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Saturday, Jun 3, 2023

Men Hitting the Malls in Search of Style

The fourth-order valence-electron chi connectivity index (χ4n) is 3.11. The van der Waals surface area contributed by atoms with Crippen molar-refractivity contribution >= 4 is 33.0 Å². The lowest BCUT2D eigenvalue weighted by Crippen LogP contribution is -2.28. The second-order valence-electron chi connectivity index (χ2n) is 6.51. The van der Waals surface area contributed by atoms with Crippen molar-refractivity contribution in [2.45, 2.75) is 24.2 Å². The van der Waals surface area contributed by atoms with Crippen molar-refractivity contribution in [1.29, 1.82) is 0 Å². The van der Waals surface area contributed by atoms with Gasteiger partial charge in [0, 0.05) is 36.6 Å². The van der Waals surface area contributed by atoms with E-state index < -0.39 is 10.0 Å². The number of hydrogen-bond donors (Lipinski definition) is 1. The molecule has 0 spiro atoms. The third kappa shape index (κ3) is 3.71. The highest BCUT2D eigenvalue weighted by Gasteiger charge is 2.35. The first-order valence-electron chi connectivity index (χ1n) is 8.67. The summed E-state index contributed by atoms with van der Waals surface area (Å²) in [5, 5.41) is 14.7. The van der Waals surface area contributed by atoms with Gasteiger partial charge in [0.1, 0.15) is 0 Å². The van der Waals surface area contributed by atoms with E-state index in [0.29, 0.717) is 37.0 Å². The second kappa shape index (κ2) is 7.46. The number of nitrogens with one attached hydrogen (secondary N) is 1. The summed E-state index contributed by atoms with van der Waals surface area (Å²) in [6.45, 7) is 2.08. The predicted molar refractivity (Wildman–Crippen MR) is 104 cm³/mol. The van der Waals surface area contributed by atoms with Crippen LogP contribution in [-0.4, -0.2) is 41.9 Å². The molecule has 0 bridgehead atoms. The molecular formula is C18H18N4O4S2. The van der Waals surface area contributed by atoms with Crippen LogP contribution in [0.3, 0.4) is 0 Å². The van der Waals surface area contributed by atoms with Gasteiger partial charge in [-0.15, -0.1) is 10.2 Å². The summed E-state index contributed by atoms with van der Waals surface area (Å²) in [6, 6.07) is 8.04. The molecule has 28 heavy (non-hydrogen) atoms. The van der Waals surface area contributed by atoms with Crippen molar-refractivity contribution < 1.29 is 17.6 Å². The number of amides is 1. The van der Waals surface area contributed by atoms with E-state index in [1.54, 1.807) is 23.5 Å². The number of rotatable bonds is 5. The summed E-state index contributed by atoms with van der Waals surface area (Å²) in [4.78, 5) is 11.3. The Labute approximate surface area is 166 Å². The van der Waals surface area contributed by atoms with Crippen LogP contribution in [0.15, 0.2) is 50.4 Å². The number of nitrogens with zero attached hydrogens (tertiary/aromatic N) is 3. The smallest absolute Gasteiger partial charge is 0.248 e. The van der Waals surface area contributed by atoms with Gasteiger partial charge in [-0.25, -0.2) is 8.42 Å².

When m. fredric decided to launch its men’s store, president Fred Levine figured his customers would be the husbands, boyfriends and partners of the women who had long shopped in his women’s stores. But to his surprise, his new male customers came shopping entirely on their own steam, and in far greater numbers than Levine had anticipated. “I thought I was going to get my m. fredric woman buying for her husband,” Levine said. “I thought they would try to hip up their guy. But the guys started coming in on their own. They were coming out of the woodwork from the day we opened.” Maybe because they don’t have a wife to do it for them, or just because they have become more interested in how they look, more and more men are doing their own apparel shopping. And not just the highly publicized metrosexuals. A newly empowered average Joe is changing the demographics for retailers, and stores are scrambling to figure out how to attract him. “Men are buying more of their apparel,” said Kim Kitchings, director of supply chain planning at Cotton Incorporated. “In 2001, 68 percent of men’s apparel was purchased by men according to the figures we get from NPD Group. In 2006, that number is 75 percent. So you see the growth there.” Men were largely ignored by apparel marketers for years, and with good reason. The average guy went from jeans and tee-shirts in college to khakis and work shirts as adults with little desire to vary what became the official married-guy uniform. Worse yet, they were notoriously averse to browsing, and their impulse buying gene seemed only to kick in where electronics were concerned. But a funny thing happened to the average American male while he was wielding that remote. He started paying attention to health and fitness. He began to notice that his favorite macho magazines were talking to him about style. And he began to remain single longer, so he had to fend for himself, everywhere from the department store to the grocery store. By the time CEO George Zimmer promised, “You’re gonna like the way you look,” in Men’s Wearhouse commercials, the way he looked actually mattered, even if he was an average Joe. Meanwhile, younger men, often raised by their divorced moms, spent as much time in the mall as they did in the ballpark, and their sense of style was often firmly in place long before they went off to college. “The younger male consumer is much more adept at it than the older male consumer,” said Tim Henderson, consumer strategist with Iconoculture, a company that specializes in consumer intelligence. “Older men, they got married after college, they bought a home, raised a family, and they didn’t think much about what they wore. But a lot of that has changed now. So now you have male consumers who want to look fashionable.” Men’s Wearhouse added about 30 stores in the last year alone. Another menswear specialty store, Jos. A. Bank Clothiers, has plans to open about 65 stores a year after seeing its sales grow by 55 percent since 1999. And Nordstrom’s newly remodeled store at Westfield’s Topanga mall stocks a staggering 3,500 dress shirts and 2,500 ties. Retailers may not be anxious to share what they’ve learned about the new male shopper. (Officials at Men’s Wearhouse, Jos. A. Bank, Nordstrom and Macy’s did not return calls for this story.) But their actions speak just as loudly. “Macy’s, with their expansion in their flagship 34th Street store has expanded its men’s accessory department by 30 to 40 percent in floor space,” said Garry Butcher, vice president of research for shopping center developer Macerich. “You don’t increase a department by 30 to 40 percent without just cause.” Actually, department stores have been slower to pick up on the news of the newly-evolved fashionable man, leaving the category to retailers like Banana Republic, Abercrombie & Fitch and Gap. But that is changing. At The Oaks mall in Thousand Oaks, posters and table tent cards tout an expanded selection of dress shirts now available from Phillips-Van Heusen Corp. at Macy’s., featuring bright colors, slimmer fits and designer names like Calvin Klein and BCBG. “We’re trying to get our message out there to people in the mall who might not think we’ve got this product,” said Dominic Catalfamo, vice president of retail services at PVH. “Newspapers don’t always reach the audience. The guys are in the mall every 10 days. We wanted to hit them when they visit.” Not coincidentally, PVH this January launched its largest media campaign ever with a 30-second spot on the Superbowl. The availability of fashionable merchandise was central to the decision by m. fredric to open its men’s stores in June, 2005. The Agoura Hills-based retailer began including men’s sportswear in its existing eight stores, and as new stores became available, moved the category into its own space. “We’ve been asked to do it for years by our customers. But we didn’t want to take on a whole new enterprise,” Levine said. “But what happened about two or three years ago, is we discovered somewhere between 50 percent and 75 percent of our top women’s vendors were starting to open up men’s divisions. So not only did it fall right into our lap, it wasn’t even a step away from what we were already doing.” Writing the orders may be just as easy, but selling to men isn’t, especially when it comes to fashion. They typically want more information and more service than do women, if only because the subject matter is often so new to them. PVH three years ago began placing its own staff of sellers into a select number of Macy’s stores. “They’re employees of PVH and they sell the product and educate the consumer,” said Catalfamo. “They help them coordinate the outfit. And every year we’ve experienced phenomenal sales results.” Levine thinks music videos have had a lot to do with the change. And he said it doesn’t hurt that L.A. is defined by Hollywood, and on the red carpet, what men are wearing has become just as important as what women wear. Then too, there is no longer a stigma attached to men when it comes to fashion. “Men just care more in 2007 about how they look,” Levine said. “The mainstream guy can now care about fashion and there’s nothing feminine about it. And that’s evolved in the last few years tremendously where a guy can still be very masculine, but care about what his appearance is like.”